Translator Disclaimer
1 April 2013 Trace Elements in Claw Keratin as Temporally Explicit Indicators of Geographic Origin in Terrestrial Mammals
Author Affiliations +
Abstract

Biogeochemical markers in ecology are useful for indicating geographic origin and movement patterns of species on various temporal and spatial scales. By assessing these markers in a tissue that is chemically inert once formed (e.g., claws) and is grown incrementally (i.e., deposited in layers), changes in an individual's foraging environment would be captured in the chemical signatures in these tissues. To determine whether trace elements can be used as a marker to track movement in terrestrial carnivores, we resolved multi-elemental data at a fine spatial scale in the claw keratin of a model species (Taxidea taxus) using high resolution laser ablation inductively coupled plasma mass spectrometry (LA ICP-MS). The unique chemical signatures we detected in claws suggested that these chemical variations were, in part, a reflection of the chemical environment and were not be attributable to sex or random deposition. Neighbouring claw samples were not more chemically related than distant ones, which suggests that local differences in chemical composition (e.g., habitat type) may have a stronger influence on claw chemistry than large-scale patterns in trace element variation associated with underlying geology. Our findings illustrated that temporallyexplicit chemical profiles in the blade horn keratin of mammalian claws may be used to examine endogenous uptake of trace element signatures from the local environment and serve as tool to assist in reconstructing animal movement pathways.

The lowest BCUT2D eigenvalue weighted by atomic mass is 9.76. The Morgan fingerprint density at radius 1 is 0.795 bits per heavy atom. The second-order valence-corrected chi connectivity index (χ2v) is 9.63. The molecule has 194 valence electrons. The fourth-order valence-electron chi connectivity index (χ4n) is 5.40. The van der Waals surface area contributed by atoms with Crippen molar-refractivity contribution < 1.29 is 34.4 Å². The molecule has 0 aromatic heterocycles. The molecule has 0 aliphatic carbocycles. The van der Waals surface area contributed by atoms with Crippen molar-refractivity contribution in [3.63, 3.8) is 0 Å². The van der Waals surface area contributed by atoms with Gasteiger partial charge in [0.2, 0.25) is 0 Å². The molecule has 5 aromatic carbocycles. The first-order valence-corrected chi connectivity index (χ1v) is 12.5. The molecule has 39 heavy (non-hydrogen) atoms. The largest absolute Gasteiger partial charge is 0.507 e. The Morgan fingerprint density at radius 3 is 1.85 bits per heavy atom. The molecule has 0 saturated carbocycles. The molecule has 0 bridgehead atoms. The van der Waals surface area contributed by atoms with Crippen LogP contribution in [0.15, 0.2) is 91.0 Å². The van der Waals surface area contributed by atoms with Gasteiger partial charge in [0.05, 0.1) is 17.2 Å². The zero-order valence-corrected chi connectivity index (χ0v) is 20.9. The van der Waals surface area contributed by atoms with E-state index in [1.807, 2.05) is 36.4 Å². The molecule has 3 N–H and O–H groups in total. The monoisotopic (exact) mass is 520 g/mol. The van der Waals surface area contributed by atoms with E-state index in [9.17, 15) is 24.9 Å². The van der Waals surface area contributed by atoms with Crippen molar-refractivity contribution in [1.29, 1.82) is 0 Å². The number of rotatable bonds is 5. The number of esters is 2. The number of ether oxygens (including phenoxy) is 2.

© Finnish Zoological and Botanical Publishing Board 2013
Danielle M. Ethier, Christopher J. Kyle, T. Kurt Kyser, and Joseph J. Nocera "Trace Elements in Claw Keratin as Temporally Explicit Indicators of Geographic Origin in Terrestrial Mammals," Annales Zoologici Fennici 50(1-2), (1 April 2013). https://doi.org/10.5735/086.050.0108
Received: 30 October 2012; Accepted: 14 November 2012; Published: 1 April 2013
JOURNAL ARTICLE
11 PAGES


SHARE
ARTICLE IMPACT
RIGHTS & PERMISSIONS
Get copyright permission
Back to Top